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National Drinking Water Database


Total haloacetic acids (HAAs) in South Carolina


Total haloacetic acids refers to the sum of the concentrations of five related disinfection byproducts in a water sample: dichloroacetic acid, trichloroacetic acid, monochloroacetic acid, monobromoacetic acid and dibromoacetic acid. [read more]

The Most Polluted Communities in South Carolina

62 water utilities reported detecting Total haloacetic acids (HAAs) in tap water since 2004, according to EWG's analysis of water quality data supplied by state water agencies

Ranked by highest average Total haloacetic acids (HAAs) level

RankSystem Population Served Positive test results of total reported tests Average Level
(Range)
1Ussc/Hidden Lake
West Columbia, SC
1354 of 455.08 ppb
(43.86 to 71.32 ppb)
2Belton-Honea Path W/A
Honea Path, SC
48412 of 1236.23 ppb
(24.24 to 48.23 ppb)
3Anderson Regional Wtr Sy
Anderson, SC
1012 of 1234.01 ppb
(20 to 54.32 ppb)
4City of Abbeville
Abbeville, SC
6,12012 of 1233.4 ppb
(14.6 to 63 ppb)
5City of North Augusta
N Augusta, SC
25,58122 of 2229.56 ppb
(17.84 to 46.48 ppb)
6Mohawk Industries
SC
4503 of 325.79 ppb
(20.29 to 30 ppb)
7Bjw&sa
Beaufort, SC
56,24249 of 4925.75 ppb
(11.82 to 44.5 ppb)
8Ussc/Bridgewater
West Columbia, SC
2352 of 225.52 ppb
(4.39 to 46.65 ppb)
9City of Aiken
Aiken, SC
36,45712 of 1225.3 ppb
(3.43 to 40.15 ppb)
10Isle of Palms W/S Comm
Isle Of Palms, SC
9,99312 of 1221.43 ppb
(7 to 45.2 ppb)

Health Based Limits for Total haloacetic acids (HAAs)

StandardDescriptionLevel
One in one million (10-6) Cancer RiskThe concentration of a chemical in drinking water corresponding to an excess estimated lifetime cancer risk of 1 in 1,000,000. Source: U.S. Environmental Protection Agency.0.7 ppb
Maximum Contaminant Limit (MCL)The enforceable standard which defines the highest level of a contaminant that is allowed in drinking water. MCLs are set as close to health-based limits (Maximum Contaminant Level Goals, or MCLGs) as feasible using the best available analytical and treatment technologies and taking cost into consideration. Source: U.S. Environmental Protection Agency.60 ppb
One in ten thousand (10-4) Cancer RiskThe concentration of a chemical in drinking water corresponding to an excess estimated lifetime cancer risk of 1 in 10,000. Source: U.S. Environmental Protection Agency.70 ppb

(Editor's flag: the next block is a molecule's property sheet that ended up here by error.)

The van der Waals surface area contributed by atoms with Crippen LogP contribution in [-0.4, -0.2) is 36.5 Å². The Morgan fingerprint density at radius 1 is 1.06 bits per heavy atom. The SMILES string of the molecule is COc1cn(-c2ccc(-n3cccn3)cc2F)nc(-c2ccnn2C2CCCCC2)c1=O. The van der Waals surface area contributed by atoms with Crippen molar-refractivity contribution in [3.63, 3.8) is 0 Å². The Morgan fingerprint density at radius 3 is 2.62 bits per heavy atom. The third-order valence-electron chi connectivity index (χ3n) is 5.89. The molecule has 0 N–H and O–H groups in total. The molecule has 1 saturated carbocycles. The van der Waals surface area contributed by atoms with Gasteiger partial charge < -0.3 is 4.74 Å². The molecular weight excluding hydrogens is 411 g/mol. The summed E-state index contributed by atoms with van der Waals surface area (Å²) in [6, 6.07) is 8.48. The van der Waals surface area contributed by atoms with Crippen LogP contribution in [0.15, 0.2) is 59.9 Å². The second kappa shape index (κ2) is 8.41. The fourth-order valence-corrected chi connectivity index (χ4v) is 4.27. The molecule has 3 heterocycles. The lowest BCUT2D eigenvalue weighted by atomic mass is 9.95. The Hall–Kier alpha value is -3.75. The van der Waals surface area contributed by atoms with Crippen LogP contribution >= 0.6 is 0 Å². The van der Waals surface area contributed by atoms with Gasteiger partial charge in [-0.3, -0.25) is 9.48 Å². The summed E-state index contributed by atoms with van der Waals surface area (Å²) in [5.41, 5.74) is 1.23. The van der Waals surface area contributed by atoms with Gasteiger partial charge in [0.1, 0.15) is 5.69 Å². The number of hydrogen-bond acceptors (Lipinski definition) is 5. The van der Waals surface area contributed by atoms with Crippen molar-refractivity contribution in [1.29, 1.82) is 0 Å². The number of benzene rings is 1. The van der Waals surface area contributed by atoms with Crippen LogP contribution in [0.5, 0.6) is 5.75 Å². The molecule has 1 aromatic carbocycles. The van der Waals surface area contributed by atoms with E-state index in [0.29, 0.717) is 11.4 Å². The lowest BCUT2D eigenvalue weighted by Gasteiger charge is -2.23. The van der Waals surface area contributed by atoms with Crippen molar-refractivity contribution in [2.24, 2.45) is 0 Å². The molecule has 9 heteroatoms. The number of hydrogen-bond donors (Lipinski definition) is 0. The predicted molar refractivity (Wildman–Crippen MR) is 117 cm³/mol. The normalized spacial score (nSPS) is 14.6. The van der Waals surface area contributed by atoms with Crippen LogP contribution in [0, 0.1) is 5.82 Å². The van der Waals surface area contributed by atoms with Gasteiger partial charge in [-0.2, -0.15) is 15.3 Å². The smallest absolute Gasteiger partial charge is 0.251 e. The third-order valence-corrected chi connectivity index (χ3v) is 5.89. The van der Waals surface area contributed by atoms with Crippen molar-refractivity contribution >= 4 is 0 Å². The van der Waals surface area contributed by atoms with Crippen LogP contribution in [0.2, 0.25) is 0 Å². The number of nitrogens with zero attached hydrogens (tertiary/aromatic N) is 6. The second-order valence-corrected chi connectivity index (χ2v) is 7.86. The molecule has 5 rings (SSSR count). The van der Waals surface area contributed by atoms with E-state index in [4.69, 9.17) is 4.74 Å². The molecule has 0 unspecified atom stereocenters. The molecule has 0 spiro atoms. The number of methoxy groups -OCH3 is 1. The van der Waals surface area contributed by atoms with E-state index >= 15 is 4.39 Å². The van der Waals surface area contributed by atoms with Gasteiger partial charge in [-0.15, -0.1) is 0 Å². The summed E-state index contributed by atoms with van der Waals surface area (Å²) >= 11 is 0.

Lifetime health-based limit, non-cancer riskConcentration of a chemical in drinking water that is not expected to cause any adverse, noncarcinogenic health effects for a lifetime of exposure. The Lifetime health-based limit (or Health Advisory, HA) is based on exposure for a a 70-kg adult consuming 2 liters of water per day. Source: U.S. Environmental Protection Agency.70 ppb
Drinking Water Equivalent LevelA lifetime exposure concentration protective of adverse, noncarcinogenic health effects, that assumes all of the exposure to a contaminant is from drinking water. Source: U.S. Environmental Protection Agency.450 ppb
Children's health-based limit for 1-day exposureConcentration of a chemical in drinking water that is not expected to cause any adverse, noncarcinogenic health effects for up to one day of exposure. The One-Day health-based limit (or Health Advisory, HA) is typically set to protect a 10-kg child consuming 1 liter of water per day. Source: U.S. Environmental Protection Agency.5200 ppb
Children's health-based limit for 10-day exposureConcentration of a chemical in drinking water that is not expected to cause any adverse, noncarcinogenic effects for up to ten days of exposure. The Ten-Day health-based limit (or Health Advisory, HA) is typically set to protect a 10-kg child consuming 1 liter of water per day. Source: U.S. Environmental Protection Agency.5200 ppb

Violation Summary for Total haloacetic acids (HAAs) in South Carolina

Data from the U.S. Environmental Protection Agency includes the following violations of federal standards in South Carolina since 2004

Violation TypeNumber of Violations
Over maximum contaminant level, Average11